Emissions & Environment, Energy Efficiency, Europe, Renewables, Strategic Development

Groundwater heating could be the answer to greener cities

Natural water in the ground below UK streets could be used as a low-carbon heat source in many of the country’s towns and cities, according to new research from the British Geological Survey (BGS).

The findings are based on data from a three-year-long study at one of the UK Geoenergy Observatories, a network of sites being created across the country to research new and alternative energy supplies in the subsurface.

The public research body is now calling for more research to understand how geothermal technologies could be scaled up across the UK.

The £300k ($389k) study was funded by Innovate UK, BGS, WDS Green Energy Ltd, and more recently the European Commission, to examine the environmental impact of a pilot groundwater heating scheme that heats a school building in the Welsh capital using the warmth stored in the natural water system below ground (an aquifer) and electric heat pumps.

Data from the natural groundwater system below Cardiff is being collected by the Urban Geo Observatory, a network of 61 boreholes equipped with temperature and water level sensors, to build up a picture of the groundwater temperatures in the aquifer found just ten meters below the ground surface.

Research lead David Boon from the British Geological Survey said: “We know the use of ground source heat pumps changes the ground temperature by several degrees Celsius. What we didn’t know was by how much.”

A study of the data collected between 2015 and 2018 indicates that the large heat resources stored in the UK’s underground water systems could sustain ‘shallow open loop ground source heat pump systems’, a widely used low-carbon heating approach in European cities, which are being used more frequently for heating the UK’s building stock.

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David Boon added: “Our findings prove that groundwater source heat pumps are a technically viable low-carbon heating solution in many towns and cities across the UK, providing the geology beneath the surface is favourable.

“Of course, regulation and long-term planning will be needed to manage this emerging energy technology so that larger and more complex schemes can be rolled out in our cities without ‘draining’ this underground heat source.

“If we are to deploy ground source heat pump technology at a large scale to help meet the 2050 zero carbon emission pledge in a sustainable way, we will need to introduce a light-touch registration scheme for all types of ground source heating and cooling schemes to help energy planners to minimise thermal interference between neighbouring systems.”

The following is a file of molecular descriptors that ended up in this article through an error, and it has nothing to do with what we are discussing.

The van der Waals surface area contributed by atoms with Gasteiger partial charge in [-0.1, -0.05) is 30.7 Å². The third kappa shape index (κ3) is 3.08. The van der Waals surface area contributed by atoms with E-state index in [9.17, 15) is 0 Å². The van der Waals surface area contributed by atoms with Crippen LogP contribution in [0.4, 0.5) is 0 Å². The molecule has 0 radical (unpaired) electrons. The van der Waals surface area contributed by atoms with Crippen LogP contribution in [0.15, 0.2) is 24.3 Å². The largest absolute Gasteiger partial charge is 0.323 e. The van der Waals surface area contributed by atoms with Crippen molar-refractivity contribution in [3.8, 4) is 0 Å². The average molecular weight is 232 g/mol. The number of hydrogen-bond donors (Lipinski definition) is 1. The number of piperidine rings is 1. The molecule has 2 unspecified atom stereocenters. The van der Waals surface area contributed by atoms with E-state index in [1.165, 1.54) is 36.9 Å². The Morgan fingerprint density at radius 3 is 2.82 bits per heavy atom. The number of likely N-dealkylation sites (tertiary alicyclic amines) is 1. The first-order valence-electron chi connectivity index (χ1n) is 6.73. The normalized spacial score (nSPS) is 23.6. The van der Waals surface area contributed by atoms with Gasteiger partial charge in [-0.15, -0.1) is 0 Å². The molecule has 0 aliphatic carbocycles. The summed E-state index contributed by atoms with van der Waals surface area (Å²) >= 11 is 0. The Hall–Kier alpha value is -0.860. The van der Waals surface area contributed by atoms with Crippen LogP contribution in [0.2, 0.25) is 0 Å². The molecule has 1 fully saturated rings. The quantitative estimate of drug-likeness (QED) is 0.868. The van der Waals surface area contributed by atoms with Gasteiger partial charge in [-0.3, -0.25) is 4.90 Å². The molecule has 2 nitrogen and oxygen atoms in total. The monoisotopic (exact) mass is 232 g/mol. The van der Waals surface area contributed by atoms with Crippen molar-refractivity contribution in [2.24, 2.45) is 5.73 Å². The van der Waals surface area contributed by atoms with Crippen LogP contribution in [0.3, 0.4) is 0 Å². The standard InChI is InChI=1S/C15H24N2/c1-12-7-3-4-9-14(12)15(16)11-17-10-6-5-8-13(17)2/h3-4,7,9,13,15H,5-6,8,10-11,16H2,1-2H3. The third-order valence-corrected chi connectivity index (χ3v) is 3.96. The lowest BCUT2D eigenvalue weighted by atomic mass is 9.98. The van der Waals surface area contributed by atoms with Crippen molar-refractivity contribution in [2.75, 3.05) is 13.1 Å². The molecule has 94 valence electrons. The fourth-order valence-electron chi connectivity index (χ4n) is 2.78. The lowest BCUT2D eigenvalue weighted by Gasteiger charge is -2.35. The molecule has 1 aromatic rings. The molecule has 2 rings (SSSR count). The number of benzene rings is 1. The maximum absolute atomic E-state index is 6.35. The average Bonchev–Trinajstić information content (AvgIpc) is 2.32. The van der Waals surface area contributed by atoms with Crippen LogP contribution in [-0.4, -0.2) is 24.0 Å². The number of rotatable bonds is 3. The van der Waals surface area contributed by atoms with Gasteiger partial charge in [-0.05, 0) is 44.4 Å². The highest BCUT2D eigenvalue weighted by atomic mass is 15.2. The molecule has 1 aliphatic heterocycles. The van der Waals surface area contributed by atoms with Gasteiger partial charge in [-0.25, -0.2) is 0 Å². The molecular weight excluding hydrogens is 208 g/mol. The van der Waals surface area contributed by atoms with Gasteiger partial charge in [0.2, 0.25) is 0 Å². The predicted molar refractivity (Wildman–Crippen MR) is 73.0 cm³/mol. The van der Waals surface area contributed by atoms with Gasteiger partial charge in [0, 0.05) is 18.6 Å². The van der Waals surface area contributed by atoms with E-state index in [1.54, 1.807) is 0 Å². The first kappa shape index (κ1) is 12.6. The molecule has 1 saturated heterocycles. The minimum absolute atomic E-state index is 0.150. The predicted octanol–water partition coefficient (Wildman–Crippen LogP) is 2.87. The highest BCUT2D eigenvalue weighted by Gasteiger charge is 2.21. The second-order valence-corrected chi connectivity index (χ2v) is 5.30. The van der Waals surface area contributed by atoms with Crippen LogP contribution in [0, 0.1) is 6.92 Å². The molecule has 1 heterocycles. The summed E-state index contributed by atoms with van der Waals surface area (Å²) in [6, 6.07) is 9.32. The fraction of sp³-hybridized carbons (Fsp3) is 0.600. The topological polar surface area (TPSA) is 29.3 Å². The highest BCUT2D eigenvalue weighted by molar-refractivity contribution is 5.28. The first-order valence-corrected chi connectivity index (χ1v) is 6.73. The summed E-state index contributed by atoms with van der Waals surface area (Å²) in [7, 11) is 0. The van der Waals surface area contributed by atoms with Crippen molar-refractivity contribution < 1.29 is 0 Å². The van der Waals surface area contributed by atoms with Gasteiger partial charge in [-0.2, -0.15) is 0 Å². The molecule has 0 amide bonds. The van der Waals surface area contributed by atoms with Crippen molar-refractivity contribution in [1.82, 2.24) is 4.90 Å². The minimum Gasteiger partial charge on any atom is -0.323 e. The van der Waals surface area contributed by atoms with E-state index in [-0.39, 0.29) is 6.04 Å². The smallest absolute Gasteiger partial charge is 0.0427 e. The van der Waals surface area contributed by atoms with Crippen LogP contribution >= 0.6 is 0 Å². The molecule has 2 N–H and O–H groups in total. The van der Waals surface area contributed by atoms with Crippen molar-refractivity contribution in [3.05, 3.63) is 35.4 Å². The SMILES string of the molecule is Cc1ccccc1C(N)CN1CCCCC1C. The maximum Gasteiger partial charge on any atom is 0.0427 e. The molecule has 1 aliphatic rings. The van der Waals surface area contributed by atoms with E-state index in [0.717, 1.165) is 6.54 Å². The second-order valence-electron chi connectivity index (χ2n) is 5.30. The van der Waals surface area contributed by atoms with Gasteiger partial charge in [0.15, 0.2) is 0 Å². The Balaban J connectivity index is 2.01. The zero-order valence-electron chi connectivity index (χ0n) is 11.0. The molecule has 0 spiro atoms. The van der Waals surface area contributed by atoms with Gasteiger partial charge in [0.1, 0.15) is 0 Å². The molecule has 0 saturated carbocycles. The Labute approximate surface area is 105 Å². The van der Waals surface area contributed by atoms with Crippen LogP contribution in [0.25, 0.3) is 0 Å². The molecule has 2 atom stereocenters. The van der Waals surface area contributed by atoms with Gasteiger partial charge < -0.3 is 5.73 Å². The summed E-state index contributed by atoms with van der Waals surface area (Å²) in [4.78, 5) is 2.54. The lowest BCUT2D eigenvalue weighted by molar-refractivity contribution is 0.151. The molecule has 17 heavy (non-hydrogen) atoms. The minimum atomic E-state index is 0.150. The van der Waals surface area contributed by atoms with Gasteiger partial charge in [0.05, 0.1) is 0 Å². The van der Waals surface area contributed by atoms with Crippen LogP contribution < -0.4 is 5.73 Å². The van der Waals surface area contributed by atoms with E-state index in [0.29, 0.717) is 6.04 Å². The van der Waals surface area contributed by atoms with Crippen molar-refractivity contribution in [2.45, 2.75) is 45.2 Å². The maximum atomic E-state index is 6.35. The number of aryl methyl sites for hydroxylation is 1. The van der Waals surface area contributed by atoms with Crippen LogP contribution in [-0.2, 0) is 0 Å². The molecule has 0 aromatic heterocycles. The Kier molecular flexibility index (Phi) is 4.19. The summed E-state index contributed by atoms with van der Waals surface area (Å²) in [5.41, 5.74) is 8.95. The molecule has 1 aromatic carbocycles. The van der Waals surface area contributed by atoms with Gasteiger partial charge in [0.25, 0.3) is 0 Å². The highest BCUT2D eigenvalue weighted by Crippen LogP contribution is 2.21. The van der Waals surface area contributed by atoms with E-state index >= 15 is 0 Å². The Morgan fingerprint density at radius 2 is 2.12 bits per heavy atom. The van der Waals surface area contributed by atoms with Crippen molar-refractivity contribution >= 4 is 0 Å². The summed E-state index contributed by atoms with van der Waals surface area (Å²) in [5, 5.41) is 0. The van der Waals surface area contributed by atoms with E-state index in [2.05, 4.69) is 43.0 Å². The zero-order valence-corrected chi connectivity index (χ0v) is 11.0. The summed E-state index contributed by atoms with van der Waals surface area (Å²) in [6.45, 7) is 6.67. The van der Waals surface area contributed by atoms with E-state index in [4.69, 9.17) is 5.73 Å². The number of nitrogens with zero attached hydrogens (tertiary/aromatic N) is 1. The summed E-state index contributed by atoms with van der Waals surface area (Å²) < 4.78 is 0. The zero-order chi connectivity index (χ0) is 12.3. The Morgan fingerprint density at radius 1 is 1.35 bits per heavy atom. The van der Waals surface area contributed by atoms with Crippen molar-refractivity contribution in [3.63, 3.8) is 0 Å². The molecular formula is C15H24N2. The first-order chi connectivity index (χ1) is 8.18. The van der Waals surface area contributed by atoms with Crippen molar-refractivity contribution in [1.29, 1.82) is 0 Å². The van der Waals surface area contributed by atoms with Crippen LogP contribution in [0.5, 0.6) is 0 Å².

“Our study found that aquifer water temperatures were affected by a fall of 2°C during the first 3 years of operation, which is what was predicted by our models. Our research gives the building owner and environmental regulator greater confidence that the technology works well and can be deployed effectively and sustainably on a larger scale. A similar Cardiff-wide scheme providing up to one quarter of the city’s 2020 heating demand would result in an 8°C drop in temperature.”

While there are physical limits to how much water and heat can be abstracted and re-injected, and legal limits on temperature drops, the BGS findings confirm that even a small quantity of heat from a very large volume of water provides a low-carbon heating solution for many UK towns and cities. The solution could be applied in district-wide heat networks, homes or commercial buildings.

David Boon added: “A well-balanced combination of groundwater source heat pumps in tandem with vertical closed-loop ground source heat pumps and air source heat pumps will maximise the options for decarbonising heating in UK home and businesses.”

The Urban Geo-observatory in Cardiff was funded by the BGS and the Natural Environment Research Council (NERC), with in-kind support from City of Cardiff Council and Cardiff Harbour Authority.

Downhole monitoring, Cardiff
Urban Geo Observatory

Councillor Michael Michael, cabinet member for Clean Streets, Recycling and Environment at Cardiff Council, said: “If everyone in the world consumed natural resources and generated carbon dioxide at the rate we do in Cardiff, we would need three planets to support us and that is not sustainable.

“The council has recently declared a climate emergency and the Urban Geo Observatory is one of the innovative projects helping us to explore potential alternative energy sources that will help us to decarbonise, making sure that Cardiff is an enterprising, prosperous, healthy, and green sustainable city in the future.”

The geoenergy observatories in Glasgow and Cheshire, are a £31m ($40m) investment from the UK Government’s £6bn ($7.7bn) Plan for Growth in Science and Innovation.

Together the three observatories form a step-change in energy and geoscience research to ensure the UK continues to lead the world in research, innovation, regulation and engineering. Click here to read the full study.